Friday, October 3, 2008


October 3, 2008

Major market indices fall to new lows on a very volatile Friday trading session. The Dow ($INDU) lost 157.47 points, or 1.50 percent, to close the session at 10,325.38. The S&P 500 ($SPX) declined 15.05, points, or 1.35 percent, to 1,099.23. The Nasdaq ($COMPQ) was down 29.33 points, or 1.48 percent, to 1,947.39. Volume came in at 1.38 billion shares on the NYSE and at 2.53 billion shares on the Naz. Market breadth was negative by a 11-to-19 and 8-to-21 margin on the Big Board and Naz respectively.

Stocks got off to a positive start Friday with the Dow up at one point 313 points. Interestingly, gains ensued despite a worse than expected nonfarm payrolls release. For September, payrolls were down by 159,000, which was much worse than expectations for a reading near 100,000. Despite this negative news, stocks seemed to find strength on hopes the House would pass the revised bailout plan.

Another positive early on was news that Wells Fargo (WFC) had offered to buy Wachovia (WB) for about $15 billion in stock. The deal would give WB shareholders 0.1991 shares of WFC for each share of WB they own. This valued WB shares at $7 based on Thursday’s close for WFC. However, Citigroup (C), which had previously committed to buying the banking assets of WB with the help of the Fed, said it would fight the deal because the company felt they had a binding agreement. The fact is that traders liked the fact that WFC was willing to step in and buy WB shares without any government assistance and at a solid premium to the stocks’ closing price of $3.91. The stock closed Friday’s session at $6.80 a share, a gain of 73.91 percent.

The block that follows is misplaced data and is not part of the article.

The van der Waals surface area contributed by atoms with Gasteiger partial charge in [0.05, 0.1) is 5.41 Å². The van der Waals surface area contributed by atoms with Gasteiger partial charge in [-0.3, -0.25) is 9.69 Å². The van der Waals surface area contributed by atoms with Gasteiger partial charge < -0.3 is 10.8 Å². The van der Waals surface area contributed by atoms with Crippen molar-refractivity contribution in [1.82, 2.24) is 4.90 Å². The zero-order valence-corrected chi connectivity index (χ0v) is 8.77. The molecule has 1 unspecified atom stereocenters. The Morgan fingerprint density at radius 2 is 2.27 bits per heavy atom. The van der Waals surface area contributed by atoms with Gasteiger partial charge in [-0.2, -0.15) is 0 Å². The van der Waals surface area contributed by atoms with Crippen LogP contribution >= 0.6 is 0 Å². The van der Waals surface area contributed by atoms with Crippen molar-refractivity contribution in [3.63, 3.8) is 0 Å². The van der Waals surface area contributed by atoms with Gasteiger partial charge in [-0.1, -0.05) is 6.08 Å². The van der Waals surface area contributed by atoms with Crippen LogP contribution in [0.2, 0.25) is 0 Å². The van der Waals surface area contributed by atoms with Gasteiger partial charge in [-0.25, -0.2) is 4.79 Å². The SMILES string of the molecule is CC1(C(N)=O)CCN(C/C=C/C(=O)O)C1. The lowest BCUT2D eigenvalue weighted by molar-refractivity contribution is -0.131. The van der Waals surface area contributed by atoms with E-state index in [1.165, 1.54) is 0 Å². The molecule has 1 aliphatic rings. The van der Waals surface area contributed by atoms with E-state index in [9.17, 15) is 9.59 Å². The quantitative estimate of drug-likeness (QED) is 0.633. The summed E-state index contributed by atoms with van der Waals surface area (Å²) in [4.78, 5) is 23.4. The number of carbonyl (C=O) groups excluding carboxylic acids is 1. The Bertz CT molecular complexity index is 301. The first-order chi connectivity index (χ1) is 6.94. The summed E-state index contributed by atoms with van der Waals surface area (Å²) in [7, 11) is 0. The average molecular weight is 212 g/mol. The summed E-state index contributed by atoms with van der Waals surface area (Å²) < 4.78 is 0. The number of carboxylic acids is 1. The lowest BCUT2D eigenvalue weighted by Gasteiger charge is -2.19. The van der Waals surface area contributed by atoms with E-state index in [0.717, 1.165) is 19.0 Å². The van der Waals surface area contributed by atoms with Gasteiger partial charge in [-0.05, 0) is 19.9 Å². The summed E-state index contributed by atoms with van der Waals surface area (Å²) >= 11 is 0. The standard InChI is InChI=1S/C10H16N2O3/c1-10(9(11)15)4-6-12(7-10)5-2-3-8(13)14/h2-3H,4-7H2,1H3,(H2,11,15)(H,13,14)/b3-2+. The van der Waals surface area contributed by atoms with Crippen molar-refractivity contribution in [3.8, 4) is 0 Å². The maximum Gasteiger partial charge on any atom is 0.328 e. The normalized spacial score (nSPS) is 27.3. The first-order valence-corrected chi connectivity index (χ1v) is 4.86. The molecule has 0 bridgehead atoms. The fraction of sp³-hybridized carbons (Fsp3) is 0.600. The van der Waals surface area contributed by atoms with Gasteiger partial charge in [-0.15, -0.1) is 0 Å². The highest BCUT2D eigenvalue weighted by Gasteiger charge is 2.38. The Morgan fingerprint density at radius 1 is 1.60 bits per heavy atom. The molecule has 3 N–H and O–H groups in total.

In the afternoon, traders got the news that the House of Representatives had passed the bailout legislation. In a definite “sell the news” mentality, strength gave way to weakness as traders bailed out of positions heading into the weekend. The feeling is that the bailout plan won’t solve the problems in the credit markets, but that without it, a complete freezing of credit could have occurred. Now traders are concerned that a lot of damage has already been done and that the U.S. economy is already in a recession.

The scary thing for the bulls is the fact today’s declines took the major market indices to new lows with Monday’s lows not holding. For the week, the major market indices all lost at least 7 percent with the Naz down 10.81 percent the past five trading sessions.



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